Wednesday, January 30, 2008

Jam & Jerusalem

After firstly ignoring Jennifer Saunders' half hour television show - Jam and Jerusalem - because it lacked a laugh track and obvious traces of Saunders-style satire and whimsy (how shallow am I?!), I now find it satisfying.
My initial responses to this show were, surprisingly, in line with what has been the critique, if you can call it that, from Melbourne's Fairfax broadsheet - The Age's - Green Guide. The Green Guide's weekly mixture of review, schedule, new media advertising and information in the form of a lift-out, usually does very nicely for me and Significant Other. Marieke Hardy's colour-pieces are nearly always slanted skewerings of some vapid and valid target in the culture, and Hardy does a wry and arch line in self-deprecation. But we read it mainly for the reviews of free-to-air TV shows and there is often cause to be shat-off with these.
Hardy aside and back to Jam & Jerusalem, it was twice dismissed as sub-standard because Dawn French was both underutilised and there were not enough zinger-funny lines! Another review (not online but in the GG last week) began by rueing the failure of J & J to realise the comedic heights it should, but ends cheering it on because Dawn French's Rosie takes centre stage in the episode under review, and being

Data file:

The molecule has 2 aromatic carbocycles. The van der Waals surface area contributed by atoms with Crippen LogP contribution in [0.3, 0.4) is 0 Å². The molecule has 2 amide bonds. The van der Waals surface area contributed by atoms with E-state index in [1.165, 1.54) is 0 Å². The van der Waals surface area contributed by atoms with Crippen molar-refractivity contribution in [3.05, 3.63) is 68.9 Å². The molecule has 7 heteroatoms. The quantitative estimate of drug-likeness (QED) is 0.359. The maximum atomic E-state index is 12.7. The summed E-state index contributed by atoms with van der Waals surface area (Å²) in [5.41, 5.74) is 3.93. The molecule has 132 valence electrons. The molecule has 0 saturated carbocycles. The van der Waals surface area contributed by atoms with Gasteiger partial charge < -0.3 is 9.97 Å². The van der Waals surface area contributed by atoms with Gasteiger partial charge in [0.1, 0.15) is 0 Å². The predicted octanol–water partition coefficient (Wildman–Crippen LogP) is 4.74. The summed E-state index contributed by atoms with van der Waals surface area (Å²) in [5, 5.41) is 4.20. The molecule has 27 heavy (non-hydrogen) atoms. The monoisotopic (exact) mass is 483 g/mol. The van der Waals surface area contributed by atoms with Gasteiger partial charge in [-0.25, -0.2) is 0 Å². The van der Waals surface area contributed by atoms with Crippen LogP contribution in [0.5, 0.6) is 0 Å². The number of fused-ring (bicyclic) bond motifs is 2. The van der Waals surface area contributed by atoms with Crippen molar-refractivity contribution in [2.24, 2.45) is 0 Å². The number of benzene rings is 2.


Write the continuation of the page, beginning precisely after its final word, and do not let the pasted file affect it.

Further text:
the show's major drawcard [reminds us] that this brand of comedy might be a taste worth acquiring
All of which raises the questions: is J & J actually more situation than comedy (as in sit-com), or even more drama than comedy (dramedy)? Why is J & J being reviewed as a failed comedy? How could it not fail if comedy is being measured on the gag-meter?

J & J, successfully I think, celebrates a form of 'village' female community. I live in a sort of village, and I don't think I'm nostalgic for a Sea-Change style community from the perspective of the metropolis (eg BallykissAngel, Hamish McBeth and so on and so forth . . . ). In other words the show affirms community through an ensemble; albeit one led by 'elders' of the Woman's Guild of Clatterford, St Mary. Yes, Dawn French is funny - and as the multiple-personality character of Rosie manages to voice the harsh-truths of a village-idiot-savant. But French's Rosie is part of the ensemble and is not the sole reason for the show's charm.
So, this Village-idiot recommends having a look at J & J. It's gentle portrayal of Guild-life is sorta uplifting. Oh yeah, Jennifer Saunder's upper-middle-class Caroline Martin is a (mild) scream.

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